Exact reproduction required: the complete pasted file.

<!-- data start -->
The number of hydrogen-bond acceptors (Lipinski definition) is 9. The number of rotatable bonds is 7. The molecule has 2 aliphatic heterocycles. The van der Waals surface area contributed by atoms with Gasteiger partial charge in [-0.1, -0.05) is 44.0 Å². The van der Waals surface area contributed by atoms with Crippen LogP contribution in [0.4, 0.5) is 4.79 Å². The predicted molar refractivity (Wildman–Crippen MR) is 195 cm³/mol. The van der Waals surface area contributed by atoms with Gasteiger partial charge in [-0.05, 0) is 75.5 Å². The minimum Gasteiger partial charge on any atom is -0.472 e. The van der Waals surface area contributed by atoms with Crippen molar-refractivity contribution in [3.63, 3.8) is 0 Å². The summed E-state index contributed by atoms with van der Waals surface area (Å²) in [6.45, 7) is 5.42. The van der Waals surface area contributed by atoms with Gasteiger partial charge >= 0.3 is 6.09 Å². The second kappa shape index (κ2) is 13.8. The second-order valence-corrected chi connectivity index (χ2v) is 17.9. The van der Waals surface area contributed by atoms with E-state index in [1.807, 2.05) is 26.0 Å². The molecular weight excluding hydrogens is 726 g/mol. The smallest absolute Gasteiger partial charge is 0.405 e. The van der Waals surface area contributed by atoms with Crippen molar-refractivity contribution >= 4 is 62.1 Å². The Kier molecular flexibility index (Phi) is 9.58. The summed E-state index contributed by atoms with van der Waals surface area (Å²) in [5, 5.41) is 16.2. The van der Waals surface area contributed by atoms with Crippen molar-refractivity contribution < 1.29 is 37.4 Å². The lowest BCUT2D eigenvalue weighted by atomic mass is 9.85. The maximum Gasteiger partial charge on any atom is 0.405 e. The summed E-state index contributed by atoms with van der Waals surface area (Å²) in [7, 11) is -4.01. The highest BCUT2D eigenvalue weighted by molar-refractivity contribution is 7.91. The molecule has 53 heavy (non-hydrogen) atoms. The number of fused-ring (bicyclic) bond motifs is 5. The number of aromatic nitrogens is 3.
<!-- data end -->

The number of hydrogen-bond acceptors (Lipinski definition) is 9. The number of rotatable bonds is 7. The molecule has 2 aliphatic heterocycles. The van der Waals surface area contributed by atoms with Gasteiger partial charge in [-0.1, -0.05) is 44.0 Å². The van der Waals surface area contributed by atoms with Crippen LogP contribution in [0.4, 0.5) is 4.79 Å². The predicted molar refractivity (Wildman–Crippen MR) is 195 cm³/mol. The van der Waals surface area contributed by atoms with Gasteiger partial charge in [-0.05, 0) is 75.5 Å². The minimum Gasteiger partial charge on any atom is -0.472 e. The van der Waals surface area contributed by atoms with Crippen molar-refractivity contribution in [3.63, 3.8) is 0 Å². The summed E-state index contributed by atoms with van der Waals surface area (Å²) in [6.45, 7) is 5.42. The van der Waals surface area contributed by atoms with Gasteiger partial charge >= 0.3 is 6.09 Å². The second kappa shape index (κ2) is 13.8. The second-order valence-corrected chi connectivity index (χ2v) is 17.9. The van der Waals surface area contributed by atoms with E-state index in [1.807, 2.05) is 26.0 Å². The molecular weight excluding hydrogens is 726 g/mol. The smallest absolute Gasteiger partial charge is 0.405 e. The van der Waals surface area contributed by atoms with Crippen molar-refractivity contribution >= 4 is 62.1 Å². The Kier molecular flexibility index (Phi) is 9.58. The summed E-state index contributed by atoms with van der Waals surface area (Å²) in [5, 5.41) is 16.2. The van der Waals surface area contributed by atoms with Crippen molar-refractivity contribution < 1.29 is 37.4 Å². The lowest BCUT2D eigenvalue weighted by atomic mass is 9.85. The maximum Gasteiger partial charge on any atom is 0.405 e. The summed E-state index contributed by atoms with van der Waals surface area (Å²) in [7, 11) is -4.01. The highest BCUT2D eigenvalue weighted by molar-refractivity contribution is 7.91. The molecule has 53 heavy (non-hydrogen) atoms. The number of fused-ring (bicyclic) bond motifs is 5. The number of aromatic nitrogens is 3.